What is a "listing agent's buyer's agent?"
December 11, 2016 8:54 PM   Subscribe

Several recent open houses we've gone to in southern California have been hosted by realtors who introduced themselves as "the listing agent's buyer's agent". What does this mean?

Our assumption was that the listing agent is a broker, and that one of the ways for neophyte realtors to get clients and experience was to host open houses (freeing up the listing agent to drink pina coladas poolside). If that resulted in actually hooking a client who would allow the "listing agent's buyer's agent" to actually be THEIR buyer's agent, win-win: the broker would get a commission as the listing agent and part of their buyer's agent's commission upon a successful sale.

Is that correct?
posted by arnicae to Home & Garden (5 answers total)
I'm no expert, but you might be barking up the right tree. Dual agency is a thing. I always advocate for a buyer's agent who represents buyers only.
posted by vrakatar at 9:10 PM on December 11, 2016

I think whats happening is kind of what you said but add in that the listing agent would be ethically compromised if they tried to act both as the sellers agent and the buyers agent. So the sellers agent has the open house and whatever real estate firm they work for sends an agent or agents along to the open house to scoop up potential new buyers. Its an attempt to keep all the money in the agency.
posted by WalkerWestridge at 9:51 PM on December 11, 2016

Some general rules about real estate and realtors:

- Realtors split commissions - usually about 3% for the listing agent and 3% of the agent who brings the buyer. These can be one and the same person/agency, but the whole MLS (multiple listing system) is designed from the ground up to make it easy for any agent to sell any other agent's listing.

- Some agents may focus a bit more on buyers than others - for marketing purposes it seems a bit more likely that an agent will advertise themselves as a "buyers agent" if they show a focus one way or another because sellers aren't as worried as buyers that the agent doesn't have their best interest at heart (sweeping generalization, but it seems to be the way people in general think)

- but sellers SHOULD be at least a little suspicious when they open their home to a open house, because many agents view the real value of open houses as collecting potential buyer leads, more so than selling the house they're doing the open house at. When you think about it, the odds are fair that a visitor to an open house will be interested and qualified in this particular house they go visit, but they are nearly 100% likely to be in the market for SOME house.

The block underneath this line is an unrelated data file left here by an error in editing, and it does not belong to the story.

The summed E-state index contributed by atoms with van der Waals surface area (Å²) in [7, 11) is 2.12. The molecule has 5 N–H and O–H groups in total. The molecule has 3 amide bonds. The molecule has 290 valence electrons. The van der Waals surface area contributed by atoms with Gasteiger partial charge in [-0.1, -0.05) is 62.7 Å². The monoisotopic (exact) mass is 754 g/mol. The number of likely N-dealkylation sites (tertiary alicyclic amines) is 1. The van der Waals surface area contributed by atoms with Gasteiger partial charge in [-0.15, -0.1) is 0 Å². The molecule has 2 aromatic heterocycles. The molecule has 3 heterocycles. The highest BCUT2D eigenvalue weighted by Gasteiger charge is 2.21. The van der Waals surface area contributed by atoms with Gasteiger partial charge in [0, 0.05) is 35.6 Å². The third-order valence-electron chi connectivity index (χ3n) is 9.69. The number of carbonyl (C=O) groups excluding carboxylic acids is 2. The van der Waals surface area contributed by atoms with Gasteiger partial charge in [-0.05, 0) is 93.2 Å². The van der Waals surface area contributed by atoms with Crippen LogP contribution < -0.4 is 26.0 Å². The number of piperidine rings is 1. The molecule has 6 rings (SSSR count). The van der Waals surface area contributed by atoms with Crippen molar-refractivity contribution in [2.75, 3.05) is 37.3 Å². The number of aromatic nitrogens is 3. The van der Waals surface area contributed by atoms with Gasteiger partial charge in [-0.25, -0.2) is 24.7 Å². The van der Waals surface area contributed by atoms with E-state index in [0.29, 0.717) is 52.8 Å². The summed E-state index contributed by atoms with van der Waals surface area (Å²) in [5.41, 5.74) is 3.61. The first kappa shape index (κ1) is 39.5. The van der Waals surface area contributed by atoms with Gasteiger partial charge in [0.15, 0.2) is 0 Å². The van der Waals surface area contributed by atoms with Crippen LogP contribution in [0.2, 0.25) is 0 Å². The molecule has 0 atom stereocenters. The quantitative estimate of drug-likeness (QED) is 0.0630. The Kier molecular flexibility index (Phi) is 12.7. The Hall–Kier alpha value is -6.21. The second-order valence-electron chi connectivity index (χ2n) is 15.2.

- to tell if your agent is LEGALLY representing the seller, the buyer, or both, you'd have to ask them directly. If a state and the real estate board of that state permit it, odds are the contract will be that of dual agency. I really think it's down to the personal ethics and trustworthiness of the individual realtor as to whether you can trust them to represent you fairly, which is why I think Real Estate is such a relationship game.

Which is why I would never do a real estate closing, buying or selling, without an attorney. Assuming there's a mortgage attached, the bank should do a lot of the "ensuring" as to whether the transaction is done right and the property is as represented, but I'd always want:
- an independent home inspection and report (which is NOT the same as an appraisal)
- title insurance
- and an appraisal showing that what I'm paying is not more than fair market value.
posted by randomkeystrike at 6:33 AM on December 12, 2016

When we've encountered this, they're juniors who have had the file farmed to them by the senior "listing" agent. There are a few locally who are infamous for this tactic: you see them once, then spend the rest of the time dealing with their "associates". They are directly paid by the senior agent, if not employees then working on contingency.

If they're fishing to signing buyers at an open house, that's soliciting double agency (having the same broker represent the buyer and the seller). That's incredibly unethical in my view. Double agency is very dark ethical gray area, and should be avoided if at all possible. Who's interest will the "listing" agent's associates represent when push comes to shove, when negotiating price or conditions?

I'd avoid if possible. Get your own independent agent, if that's how you want to go.
posted by bonehead at 8:02 AM on December 12, 2016

Big listing agents frequently have a staff of "buyer agents" who do things like open houses and would usually be the ones to show the listed properties to buyers, and then try to keep the buyers as clients to see other houses if the first one didn't work out.

It almost always makes sense to have your own agent. But if it's a tight seller's market, sometimes it can give a little advantage to be a client of the seller's agent because they are more likely to push your deal onto the seller in order to pick up commission to both sides of the deal. Which is unethical/illegal but happens.
posted by Melsky at 9:12 AM on December 12, 2016

« Older How to Support Women in Mexico   |   Items I need to drive across the country Newer »
This thread is closed to new comments.